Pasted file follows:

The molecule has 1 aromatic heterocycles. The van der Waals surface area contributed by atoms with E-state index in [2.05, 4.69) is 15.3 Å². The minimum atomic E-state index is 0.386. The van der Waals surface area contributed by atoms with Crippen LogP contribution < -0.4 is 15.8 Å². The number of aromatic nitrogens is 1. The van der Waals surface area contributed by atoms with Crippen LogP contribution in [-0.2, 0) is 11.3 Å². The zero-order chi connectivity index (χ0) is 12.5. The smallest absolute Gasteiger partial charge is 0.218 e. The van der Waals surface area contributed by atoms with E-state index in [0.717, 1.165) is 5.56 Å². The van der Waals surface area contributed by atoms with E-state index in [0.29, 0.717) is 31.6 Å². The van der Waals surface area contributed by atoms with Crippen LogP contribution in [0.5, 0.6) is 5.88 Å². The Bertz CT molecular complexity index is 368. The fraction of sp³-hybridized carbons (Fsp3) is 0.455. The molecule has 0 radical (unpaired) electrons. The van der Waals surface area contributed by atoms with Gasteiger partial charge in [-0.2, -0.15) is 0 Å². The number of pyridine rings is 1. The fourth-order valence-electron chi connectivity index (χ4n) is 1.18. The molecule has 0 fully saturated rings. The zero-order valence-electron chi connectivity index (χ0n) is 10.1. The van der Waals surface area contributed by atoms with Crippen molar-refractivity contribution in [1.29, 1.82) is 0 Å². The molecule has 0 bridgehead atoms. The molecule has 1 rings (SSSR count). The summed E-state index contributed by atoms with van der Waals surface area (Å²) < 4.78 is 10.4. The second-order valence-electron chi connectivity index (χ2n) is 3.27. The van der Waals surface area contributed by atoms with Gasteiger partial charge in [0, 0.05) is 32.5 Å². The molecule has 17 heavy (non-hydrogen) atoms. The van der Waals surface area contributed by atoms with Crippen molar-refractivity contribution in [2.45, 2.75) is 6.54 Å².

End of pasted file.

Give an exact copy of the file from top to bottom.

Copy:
The molecule has 1 aromatic heterocycles. The van der Waals surface area contributed by atoms with E-state index in [2.05, 4.69) is 15.3 Å². The minimum atomic E-state index is 0.386. The van der Waals surface area contributed by atoms with Crippen LogP contribution < -0.4 is 15.8 Å². The number of aromatic nitrogens is 1. The van der Waals surface area contributed by atoms with Crippen LogP contribution in [-0.2, 0) is 11.3 Å². The zero-order chi connectivity index (χ0) is 12.5. The smallest absolute Gasteiger partial charge is 0.218 e. The van der Waals surface area contributed by atoms with E-state index in [0.717, 1.165) is 5.56 Å². The van der Waals surface area contributed by atoms with E-state index in [0.29, 0.717) is 31.6 Å². The van der Waals surface area contributed by atoms with Crippen LogP contribution in [0.5, 0.6) is 5.88 Å². The Bertz CT molecular complexity index is 368. The fraction of sp³-hybridized carbons (Fsp3) is 0.455. The molecule has 0 radical (unpaired) electrons. The van der Waals surface area contributed by atoms with Gasteiger partial charge in [-0.2, -0.15) is 0 Å². The number of pyridine rings is 1. The fourth-order valence-electron chi connectivity index (χ4n) is 1.18. The molecule has 0 fully saturated rings. The zero-order valence-electron chi connectivity index (χ0n) is 10.1. The van der Waals surface area contributed by atoms with Crippen molar-refractivity contribution in [1.29, 1.82) is 0 Å². The molecule has 0 bridgehead atoms. The molecule has 1 rings (SSSR count). The summed E-state index contributed by atoms with van der Waals surface area (Å²) < 4.78 is 10.4. The second-order valence-electron chi connectivity index (χ2n) is 3.27. The van der Waals surface area contributed by atoms with Gasteiger partial charge in [0, 0.05) is 32.5 Å². The molecule has 17 heavy (non-hydrogen) atoms. The van der Waals surface area contributed by atoms with Crippen molar-refractivity contribution in [2.45, 2.75) is 6.54 Å².